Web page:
• Henry John Elwes

    1846-1922

    1878-1880 he published a Monograph of the Genus Lilium in London, illustrated by W.H. Finch.

    Henry John Elwes was born in 1846. He was the son of John Henry Elwes and Mary Bromley, a British botanist and entomologist. Henry Elwes was the first person to receive the Victoria Medal of the Royal Horticultural Society in 1897. 

    He was the author of Monograph of the Genus Lilium (1880) and Trees of Great Britain and Ireland with Augustine Henry, as well as numerous articles. He left a collection of 30,000 butterfly specimens to the Natural History Museum. 

    Elwes travelled widely, visiting India several times.His interest in botany was sparked by a visit to the Himalayan region, and the journey itself was inspired by reading Hooker's Himalayan Journals. 

    In the garden at his home at Colesbourne in Gloucestershire, England. He was able to grow many of the members of the Lilium genus and was a recognised expert in the field. To ensure that the text was as accurate as possible, and that the range of lilies was as complete as possible, he consulted the greatest botanical experts in the field to assist in the writing of the text. This level of excellence was continued with the illustrations, and Elwes was able to carry through his plan to illustrate the monograph with hand-coloured plates by the best available botanical artist, with each member of the genus shown full-size. Between March 1877 and May 1880 subscribers received seven parts (at a total cost of seven guineas), illustrated with 48 plates by W. H. Fitch. Shortly before his death in 1922 Elwes had asked A. Grove, a friend and fellow lily expert, to undertake the task of producing a supplement. Dame Alice Godman, who was related by marriage to Elwes, agreed to underwrite the cost of the work, and (co- written by Grove and the botanist A.D. Cotton the first seven parts of the supplement were published between July 1933 and February 1940, with 30 hand-coloured lithographic plates, with all but two by Lilian Snelling. The grace and accuracy of her plates for the Supplement perfectly compliment Fitch's earlier work. The final two parts to the Supplement, with text by W.B. Turrill, were published by the Royal Horticultural Society in 1960 and 1962. The ten plates were printed from drawings by Margaret Stones (b. 1920 in Melbourne), who had been appointed principal contributing artist to the Botanical Magazine in 1958.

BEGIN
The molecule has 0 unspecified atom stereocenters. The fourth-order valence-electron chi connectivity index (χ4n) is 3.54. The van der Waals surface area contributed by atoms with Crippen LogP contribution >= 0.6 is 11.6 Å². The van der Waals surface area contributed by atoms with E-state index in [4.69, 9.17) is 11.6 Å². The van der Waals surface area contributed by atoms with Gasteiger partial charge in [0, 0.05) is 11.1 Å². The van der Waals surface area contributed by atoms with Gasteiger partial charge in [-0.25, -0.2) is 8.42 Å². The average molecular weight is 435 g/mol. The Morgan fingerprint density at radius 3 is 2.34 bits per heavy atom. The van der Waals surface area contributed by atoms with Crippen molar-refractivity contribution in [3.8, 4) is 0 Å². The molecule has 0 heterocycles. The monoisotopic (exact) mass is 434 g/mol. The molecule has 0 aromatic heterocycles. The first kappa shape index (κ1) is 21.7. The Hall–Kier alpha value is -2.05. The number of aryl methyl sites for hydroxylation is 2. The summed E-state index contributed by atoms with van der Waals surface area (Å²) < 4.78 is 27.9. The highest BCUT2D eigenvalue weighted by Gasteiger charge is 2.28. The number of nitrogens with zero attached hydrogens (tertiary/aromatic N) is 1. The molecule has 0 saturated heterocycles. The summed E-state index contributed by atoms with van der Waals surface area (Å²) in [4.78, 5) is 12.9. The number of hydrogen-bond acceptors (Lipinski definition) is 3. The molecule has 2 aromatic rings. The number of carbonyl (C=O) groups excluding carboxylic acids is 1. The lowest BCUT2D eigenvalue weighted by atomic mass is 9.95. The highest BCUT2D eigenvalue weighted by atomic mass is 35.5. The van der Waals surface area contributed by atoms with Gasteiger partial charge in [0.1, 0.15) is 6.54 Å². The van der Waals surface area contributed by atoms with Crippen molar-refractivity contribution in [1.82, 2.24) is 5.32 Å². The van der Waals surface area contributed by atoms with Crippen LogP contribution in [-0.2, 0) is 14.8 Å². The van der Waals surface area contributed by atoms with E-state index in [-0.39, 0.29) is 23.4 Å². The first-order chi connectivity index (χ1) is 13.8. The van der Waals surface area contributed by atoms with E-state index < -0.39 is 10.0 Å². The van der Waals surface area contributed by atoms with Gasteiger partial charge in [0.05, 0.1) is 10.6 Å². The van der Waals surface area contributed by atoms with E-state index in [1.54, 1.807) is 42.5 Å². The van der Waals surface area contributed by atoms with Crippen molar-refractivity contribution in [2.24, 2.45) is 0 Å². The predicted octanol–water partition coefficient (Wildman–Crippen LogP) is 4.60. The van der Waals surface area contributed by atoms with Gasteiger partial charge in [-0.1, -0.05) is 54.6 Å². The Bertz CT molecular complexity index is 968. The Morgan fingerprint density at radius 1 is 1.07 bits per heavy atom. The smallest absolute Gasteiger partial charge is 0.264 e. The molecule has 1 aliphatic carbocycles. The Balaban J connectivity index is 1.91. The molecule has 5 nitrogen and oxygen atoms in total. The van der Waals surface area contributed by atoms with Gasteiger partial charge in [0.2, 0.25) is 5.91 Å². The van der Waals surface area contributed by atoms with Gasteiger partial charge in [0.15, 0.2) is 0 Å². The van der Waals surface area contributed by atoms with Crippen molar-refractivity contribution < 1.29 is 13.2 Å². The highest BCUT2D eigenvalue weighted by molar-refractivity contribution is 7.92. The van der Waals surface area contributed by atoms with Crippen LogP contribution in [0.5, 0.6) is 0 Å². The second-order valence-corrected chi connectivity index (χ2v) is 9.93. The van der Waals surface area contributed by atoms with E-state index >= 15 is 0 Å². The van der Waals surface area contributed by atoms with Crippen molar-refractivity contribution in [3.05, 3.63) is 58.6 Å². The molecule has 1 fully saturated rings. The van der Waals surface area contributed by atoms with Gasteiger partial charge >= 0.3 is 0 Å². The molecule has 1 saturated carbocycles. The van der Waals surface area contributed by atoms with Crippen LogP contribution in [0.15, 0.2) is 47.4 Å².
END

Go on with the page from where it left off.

His posthumously published Memoirs (1930) includes a chapter describing a visit to Nepal in 1914, a time when Europeans were seldom admitted. He mentions an unnamed companion. It is now known that his companion was the English naturalist Aubyn Trevor-Battye, who took some of the photographs used to illustrate this chapter. 

    He died on 26 November 1922. Monograph of the Genus Lilium